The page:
Menchik Wins ISA Religion and IR Book Award
Jeremy Menchik, Assistant Professor of International Relations at the Fredrick S. Pardee School of Global Studies at Boston University, was recently awarded the Religion and International Relations Book Award by the International Studies Association (ISA) for his book Islam and Democracy in Indonesia: Tolerance Without Liberalism.
“Receiving the Religion and International Relations Book Award is a great honor,” Menchik said. “It is humbling and gratifying to have something that I worked so hard on for so many years recognized by esteemed scholars.”
Menchik said the award is especially gratifying given the recent increases in Islamophobia and hate crimes targeting Muslims in America.
“While my book is more empirical than normative, it addresses a pressing humanitarian concern by explaining how Islamic organizations think about tolerance,” Menchik said. “The book humanizes Islamic organizations at a time when xenophobia plagues the public sphere and informs militarized policies around the globe.”
In Islam and Democracy in Indonesia: Tolerance Without Liberalism, Menchik examines how Indonesia’s Islamic organizations envision the accommodation of religious difference in the country. While Indonesia’s Islamic organizations sustain the country’s thriving civil society, democracy, and reputation for tolerance amid diversity, scholars poorly understand how these organizations envision the accommodation of religious difference. Menchik examines what tolerance means to the world’s largest Islamic organizations and what the implications of democracy are in Indonesia and the broader Muslim world.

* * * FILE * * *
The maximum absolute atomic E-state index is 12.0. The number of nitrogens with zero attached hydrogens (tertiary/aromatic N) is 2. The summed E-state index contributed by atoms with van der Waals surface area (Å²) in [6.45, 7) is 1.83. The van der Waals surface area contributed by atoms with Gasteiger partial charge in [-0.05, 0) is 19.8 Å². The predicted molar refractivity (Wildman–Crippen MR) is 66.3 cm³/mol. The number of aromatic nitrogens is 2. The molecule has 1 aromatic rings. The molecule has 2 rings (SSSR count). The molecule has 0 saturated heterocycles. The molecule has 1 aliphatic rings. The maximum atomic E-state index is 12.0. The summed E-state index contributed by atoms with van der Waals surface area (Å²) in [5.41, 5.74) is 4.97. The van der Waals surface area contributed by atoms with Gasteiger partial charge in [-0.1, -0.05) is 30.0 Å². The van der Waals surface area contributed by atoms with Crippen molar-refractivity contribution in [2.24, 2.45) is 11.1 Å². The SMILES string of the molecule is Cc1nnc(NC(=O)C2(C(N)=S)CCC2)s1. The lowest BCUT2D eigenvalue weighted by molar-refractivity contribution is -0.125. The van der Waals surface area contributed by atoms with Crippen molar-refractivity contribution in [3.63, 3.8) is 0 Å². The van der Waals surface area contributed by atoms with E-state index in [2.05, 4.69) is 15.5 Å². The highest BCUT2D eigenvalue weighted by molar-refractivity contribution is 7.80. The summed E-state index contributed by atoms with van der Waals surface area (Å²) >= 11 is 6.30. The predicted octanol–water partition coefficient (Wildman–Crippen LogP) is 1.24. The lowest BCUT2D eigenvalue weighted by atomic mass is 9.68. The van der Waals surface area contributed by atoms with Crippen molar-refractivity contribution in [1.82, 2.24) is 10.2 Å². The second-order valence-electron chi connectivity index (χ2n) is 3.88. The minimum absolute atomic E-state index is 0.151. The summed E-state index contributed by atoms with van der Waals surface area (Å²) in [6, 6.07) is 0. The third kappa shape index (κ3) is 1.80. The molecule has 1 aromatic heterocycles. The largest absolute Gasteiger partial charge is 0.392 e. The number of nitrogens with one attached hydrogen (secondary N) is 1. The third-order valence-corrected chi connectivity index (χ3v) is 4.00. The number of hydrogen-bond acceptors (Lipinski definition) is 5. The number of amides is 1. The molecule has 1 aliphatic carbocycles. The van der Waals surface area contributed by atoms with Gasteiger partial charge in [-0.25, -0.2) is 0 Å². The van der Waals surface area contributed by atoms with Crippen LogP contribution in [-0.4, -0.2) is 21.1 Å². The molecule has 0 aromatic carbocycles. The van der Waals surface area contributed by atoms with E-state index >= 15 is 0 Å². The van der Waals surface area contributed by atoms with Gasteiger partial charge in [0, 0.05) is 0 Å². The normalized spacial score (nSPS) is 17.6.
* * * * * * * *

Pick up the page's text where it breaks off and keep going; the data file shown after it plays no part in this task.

Jeremy Menchik’s research interests include comparative politics, religion and politics, Southeast Asia, and the Middle East. His research has received the Mildred Potter Hovland Journal Article Prize, the Best Qualitative or Multi-Method Submission to the American Political Science Review, the Graduate Student Paper Award from the Indonesia and East Timor Studies Committee of the Association of Asian Studies, and his dissertation was given Honorable Mention for the Aaron Wildavsky Award. At Boston University he is a member of the graduate faculty of political science and coordinates the MA program in IR and Religion.
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